Fresh retinoblastoma tissue was collected following enucleation in the Oncology Service at the Wills Eye Institute (Table 1), Thomas Jefferson University (C.L.S.), Philadelphia, PA, and sent to the Genetics Diagnostic Laboratory (A.G.), University of Pennsylvania, Philadelphia, for genetic testing. The informed consent is received before surgery. As the patients are all under the age of five, the parent(s) or legal guardians sign the consent form. The technique of tissue harvesting has been described in the literature [15]. In brief, the tumor tissue was harvested following enucleation on a separate tray by the operating surgeon (C.L.S.). The globe was opened with an 8.0-mm corneal trephine (Medtronics, Jacksonville, FL) so that the trephine straddled a margin of the tumor within the eye. The sclera was carefully opened so that seeding was avoided, and the choroidal tissue was incised. The retinoblastoma tumor was visualized, and tissue was obtained using a 6-mm tissue spoon and Wescott scissors. After harvesting of retinoblastoma from the enucleated globe, the tissue was inspected and if the tumor was well circumscribed and without tumor seeding, a sample of normal uninvolved retina in an opposite quadrant was harvested and submitted separately to avoid contamination from the tumor site. The degree of contamination is expected to be minimal as judged by visual inspection. The specimen was flash frozen on dry ice and transferred for genetic analysis. The globe and scleral cap were placed in formalin and sent to the pathology laboratory. The protocol for genetic analysis of RB tumors was approved by the Institutional Review Board of the University of Pennsylvania (protocol number 706577, originally approved March 2005).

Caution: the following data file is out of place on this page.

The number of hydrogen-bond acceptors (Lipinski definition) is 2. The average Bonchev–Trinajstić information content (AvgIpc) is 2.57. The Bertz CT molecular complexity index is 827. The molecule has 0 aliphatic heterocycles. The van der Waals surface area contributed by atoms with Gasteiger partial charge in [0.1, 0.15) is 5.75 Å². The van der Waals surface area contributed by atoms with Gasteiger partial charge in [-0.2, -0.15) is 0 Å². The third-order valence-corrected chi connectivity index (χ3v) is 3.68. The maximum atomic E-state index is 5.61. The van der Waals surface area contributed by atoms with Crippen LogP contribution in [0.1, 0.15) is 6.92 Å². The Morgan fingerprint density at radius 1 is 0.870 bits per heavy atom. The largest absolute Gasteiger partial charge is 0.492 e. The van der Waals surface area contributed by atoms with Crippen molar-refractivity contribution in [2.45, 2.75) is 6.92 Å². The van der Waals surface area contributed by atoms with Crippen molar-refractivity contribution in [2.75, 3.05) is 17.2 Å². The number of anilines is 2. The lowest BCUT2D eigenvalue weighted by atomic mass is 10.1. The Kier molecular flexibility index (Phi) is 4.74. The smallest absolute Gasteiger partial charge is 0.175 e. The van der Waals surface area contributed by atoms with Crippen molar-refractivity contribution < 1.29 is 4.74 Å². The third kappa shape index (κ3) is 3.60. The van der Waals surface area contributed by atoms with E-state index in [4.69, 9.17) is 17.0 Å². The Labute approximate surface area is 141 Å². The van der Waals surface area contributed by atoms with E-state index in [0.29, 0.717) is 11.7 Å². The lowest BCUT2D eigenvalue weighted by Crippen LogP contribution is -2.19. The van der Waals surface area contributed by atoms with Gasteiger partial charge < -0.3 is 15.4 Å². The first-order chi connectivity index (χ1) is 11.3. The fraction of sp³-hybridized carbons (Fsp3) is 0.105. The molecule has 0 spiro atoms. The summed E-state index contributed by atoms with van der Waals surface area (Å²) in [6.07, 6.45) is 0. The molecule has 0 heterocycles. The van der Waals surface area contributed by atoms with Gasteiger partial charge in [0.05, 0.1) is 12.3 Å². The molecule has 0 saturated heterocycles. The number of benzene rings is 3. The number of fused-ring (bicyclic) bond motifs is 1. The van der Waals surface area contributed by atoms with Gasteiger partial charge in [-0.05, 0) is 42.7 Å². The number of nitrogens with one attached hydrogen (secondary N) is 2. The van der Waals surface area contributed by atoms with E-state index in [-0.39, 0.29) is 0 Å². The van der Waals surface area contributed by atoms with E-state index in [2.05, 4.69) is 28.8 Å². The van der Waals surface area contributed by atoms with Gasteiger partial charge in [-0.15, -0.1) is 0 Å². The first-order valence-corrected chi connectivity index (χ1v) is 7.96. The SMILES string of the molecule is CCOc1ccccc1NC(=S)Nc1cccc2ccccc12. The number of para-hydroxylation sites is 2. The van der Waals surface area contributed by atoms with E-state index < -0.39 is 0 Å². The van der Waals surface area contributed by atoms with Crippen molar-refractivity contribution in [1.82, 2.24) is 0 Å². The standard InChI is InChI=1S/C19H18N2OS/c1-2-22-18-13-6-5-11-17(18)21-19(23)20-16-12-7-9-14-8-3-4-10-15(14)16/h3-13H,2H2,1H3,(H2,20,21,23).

Isolation of DNA